Published: 30th March 2018
How the purpose of signage art changed throughout the ages
The reliance of human beings on signs and symbols for comprehension is as old as human history itself. However, as time elapsed, they took newer forms, shapes, and meanings
Greetings from the US of A! I think it would be an interesting detour if we were to explore significant variants and similarities in the art cultures of a completely different continent for a few weeks, starting today. Personal reasons aside, a visit to the capital state of Washington DC has been a most enlightening one. For a first-timer, like yours truly, the first thing that hits you as you step out of your flight is the abundance of signage.
Every inch of open space has a popup or a signboard giving you directions, telling you to dos and don’ts, bombarding your jet-lagged brain with images of the prime real estate and cozy, warm kitchens and delicious food that are a far cry from the freezing reality you have just stepped into. Jokes apart, the history of signage began right from the time man realized he could send signals to his fellow beings through a variety of media such as smoke, cave paintings, moving onto hieroglyphics; so on and so forth to the present times of neon signboards.
The purposes of signage changed throughout the ages. Ancient civilizations relied more on imagery than a the actual text. Most of the messages to be conveyed were limited to the nature of trades, and routes to cities. As time went by the generally utilitarian signage changed its functional aspect to an art form. Tribes and clans took pride in their insignia and totems.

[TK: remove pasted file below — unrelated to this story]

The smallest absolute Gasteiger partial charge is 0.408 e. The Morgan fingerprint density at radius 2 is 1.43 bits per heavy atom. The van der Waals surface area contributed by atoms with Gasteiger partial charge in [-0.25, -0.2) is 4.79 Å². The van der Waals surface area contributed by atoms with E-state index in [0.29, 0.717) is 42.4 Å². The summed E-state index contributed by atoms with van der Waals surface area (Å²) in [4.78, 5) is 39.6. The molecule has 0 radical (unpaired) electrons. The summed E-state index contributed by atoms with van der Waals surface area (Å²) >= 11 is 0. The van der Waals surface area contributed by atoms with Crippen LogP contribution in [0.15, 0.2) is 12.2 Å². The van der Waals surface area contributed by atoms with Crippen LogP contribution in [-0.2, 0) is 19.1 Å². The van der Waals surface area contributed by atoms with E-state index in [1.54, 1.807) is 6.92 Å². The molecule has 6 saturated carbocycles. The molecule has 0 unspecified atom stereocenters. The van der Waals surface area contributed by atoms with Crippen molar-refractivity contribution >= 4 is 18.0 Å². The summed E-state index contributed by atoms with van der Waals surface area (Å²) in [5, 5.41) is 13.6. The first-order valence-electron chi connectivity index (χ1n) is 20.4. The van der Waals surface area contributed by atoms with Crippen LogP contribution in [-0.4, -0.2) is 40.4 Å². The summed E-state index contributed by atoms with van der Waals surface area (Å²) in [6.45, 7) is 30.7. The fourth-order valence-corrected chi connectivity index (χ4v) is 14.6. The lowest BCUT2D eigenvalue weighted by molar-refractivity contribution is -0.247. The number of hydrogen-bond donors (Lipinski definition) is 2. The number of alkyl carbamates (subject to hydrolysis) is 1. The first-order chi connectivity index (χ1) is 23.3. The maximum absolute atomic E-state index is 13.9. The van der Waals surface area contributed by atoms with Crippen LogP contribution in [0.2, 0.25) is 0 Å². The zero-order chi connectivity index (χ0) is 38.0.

Households had crested. Business owners realized that colorful images, mottos, banners, and shields would draw in more customers.Creativity helped attract new patronage- so much in fact that after a point city council authorities and trade unions had to place restrictions on the dimensions of the signboards and standees that all the businesses were putting up.
Every other homegrown business now had a unique signage that they were trying to claim as their own. This led to the need for trademarking and copyrighting. While products and services were patented, signage itself became the visible emblem of trades and movements across the globe.
The measurements and appearance of the sign or logo were now precise to the micron so that other similar logos or emblems could never completely replicate its visual qualities. This became a necessity with globalization and its impact on visibility and reach. It isn’t a point of contention though with national and international regulations preventing the willful appropriation of trade signage.
From smoke signals to a multi-million dollar industry, signage art plays on one of man’s basic instincts- to automatically link meaning to a visual symbol. In the Western scenario, one’s senses are inundated by signage due to the excessively independent and isolated lifestyles most people lead. In overpopulated nations such as India, signage would rather be redundant because there is a pre-existing melee of sights and sounds that do the task effectively. While most signs are universal, many are quirky in their own aspect and can prove quite a study for the interested learner.
(Ann Mary Thomas is a former professor of Communication Studies and is an Arts and Communications scholar. A freelance illustrator and writer, she hopes to explore the underlying ideas behind art and artists)